With talks of major cost-saving measures and job cuts looming in the province, Keith Goulding said he was awaiting Tuesday’s provincial budget with uncertainty.
Tuesday afternoon, the president of the Greater Corner Brook Board of Trade president was breathing a little easier.
“They have been talking about going into a deficit and they were giving some foreshadowing of major cuts. I was glad to see there wasn’t too deep of cuts across the sectors,” he said. “We as a business community are concerned about deficit spending, we want to make sure we are servicing and reducing our debt. I was glad to see them pulling in the spending and I think, as a board, we are pleased to see government move in the right direction to tackle the debt and start to bring that down in a measured manner.”
Budget 2012 included continued investment in tax credits and incentives for businesses and the survival of millions of dollars for such initiatives as the Business Attraction Fund, Small and Medium-sized Enterprise Fund, and the Regional/Sectoral Diversification Fund.
Goulding said he and the board will have to check through the finer details of certain funding announcements, but is encouraged by his initial glance.
“Those are the kind of things we have talked about with the minister in the past,” he said of tax credits and incentives for businesses. “The key to our economic growth is to initiate growth from within our business community. We want the business community to take ownership of this, so using tax incentives as a way of inviting business to grow and expand is the right approach.”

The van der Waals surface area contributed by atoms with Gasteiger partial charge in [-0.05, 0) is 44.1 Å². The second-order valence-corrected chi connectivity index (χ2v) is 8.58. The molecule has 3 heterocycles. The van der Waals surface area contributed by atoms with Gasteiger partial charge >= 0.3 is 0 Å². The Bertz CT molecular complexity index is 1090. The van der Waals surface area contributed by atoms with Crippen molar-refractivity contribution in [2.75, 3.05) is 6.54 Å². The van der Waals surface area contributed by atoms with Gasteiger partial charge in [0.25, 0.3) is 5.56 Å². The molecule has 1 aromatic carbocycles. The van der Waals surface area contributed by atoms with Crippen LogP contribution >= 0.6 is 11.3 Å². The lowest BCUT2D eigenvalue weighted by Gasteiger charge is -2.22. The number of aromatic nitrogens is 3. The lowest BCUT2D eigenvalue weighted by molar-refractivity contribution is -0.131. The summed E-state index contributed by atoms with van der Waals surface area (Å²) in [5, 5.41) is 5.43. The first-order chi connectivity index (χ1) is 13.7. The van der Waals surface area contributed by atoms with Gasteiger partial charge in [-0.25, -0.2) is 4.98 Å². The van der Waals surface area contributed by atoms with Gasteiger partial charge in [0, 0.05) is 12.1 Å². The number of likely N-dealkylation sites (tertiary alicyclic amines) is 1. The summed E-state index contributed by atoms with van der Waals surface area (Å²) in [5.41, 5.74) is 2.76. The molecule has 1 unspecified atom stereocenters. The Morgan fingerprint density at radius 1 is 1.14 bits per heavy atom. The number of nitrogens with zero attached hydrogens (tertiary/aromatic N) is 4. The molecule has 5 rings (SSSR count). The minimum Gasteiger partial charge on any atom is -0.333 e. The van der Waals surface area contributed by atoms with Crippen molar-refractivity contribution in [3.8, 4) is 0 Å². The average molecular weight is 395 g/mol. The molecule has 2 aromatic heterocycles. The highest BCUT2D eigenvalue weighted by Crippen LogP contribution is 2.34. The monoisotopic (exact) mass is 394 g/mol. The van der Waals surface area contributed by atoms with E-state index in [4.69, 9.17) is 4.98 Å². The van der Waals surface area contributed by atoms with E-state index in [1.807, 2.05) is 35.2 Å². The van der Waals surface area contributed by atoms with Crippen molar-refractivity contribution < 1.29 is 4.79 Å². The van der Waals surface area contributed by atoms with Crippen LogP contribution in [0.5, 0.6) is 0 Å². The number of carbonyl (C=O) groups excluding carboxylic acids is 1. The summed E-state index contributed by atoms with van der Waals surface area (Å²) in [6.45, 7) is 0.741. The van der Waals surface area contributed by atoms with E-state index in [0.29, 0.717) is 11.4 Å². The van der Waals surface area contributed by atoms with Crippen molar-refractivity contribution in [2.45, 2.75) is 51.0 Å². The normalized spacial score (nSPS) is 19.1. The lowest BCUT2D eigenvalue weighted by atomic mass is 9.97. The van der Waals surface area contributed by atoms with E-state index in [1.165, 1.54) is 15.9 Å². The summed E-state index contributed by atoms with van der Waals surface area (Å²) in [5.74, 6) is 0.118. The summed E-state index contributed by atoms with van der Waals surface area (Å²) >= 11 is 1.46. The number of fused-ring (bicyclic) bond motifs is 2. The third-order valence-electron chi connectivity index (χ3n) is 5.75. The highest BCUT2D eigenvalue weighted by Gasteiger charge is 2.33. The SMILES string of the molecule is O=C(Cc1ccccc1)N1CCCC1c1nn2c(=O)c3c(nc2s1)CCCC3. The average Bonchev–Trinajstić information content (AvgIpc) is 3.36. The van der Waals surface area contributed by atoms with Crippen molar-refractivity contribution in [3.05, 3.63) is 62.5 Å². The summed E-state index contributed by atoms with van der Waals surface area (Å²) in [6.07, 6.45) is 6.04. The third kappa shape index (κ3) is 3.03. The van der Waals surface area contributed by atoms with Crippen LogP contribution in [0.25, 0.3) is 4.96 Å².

There were also initiatives pertaining to social development, such as child care assistance, which Goulding said is an indirect benefit to the business community.
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“Businesses in the community trying to expand and grow are not able to do that unless they are able to attract the right professionals,” he said. “Having day care is often difficult, and it is becoming an ongoing issue. We saw that as an ongoing concern, coupled with affordable housing.”
Meanwhile, Corner Brook Deputy Mayor Donna Luther also said the budget had less doom and gloom than was forecasted, but many of the local announcements were funding previously committed.
She said maintaining the current level of municipal operating grants, including the continued cost-sharing ratios, was positive for the City of Corner Brook. However, like many municipalities across the province, Corner Brook was lobbying for a new municipal grant formula. Although the province committed to continue working towards establishing that, she said the need to create more money within municipalities to tackle crumbling infrastructure is immediate.
“There certainly has to be a change made,” she said. “We are all living in crumbling infrastructure and it is costing millions and millions of dollars to repair. We are putting that on the taxpayers in communities.”
For a city like Corner Brook, the deputy mayor said cost-sharing at a 30 per cent ratio is still too severe when trying to construct major capital projects like water and sewer treatment plants and systems.
The Western Star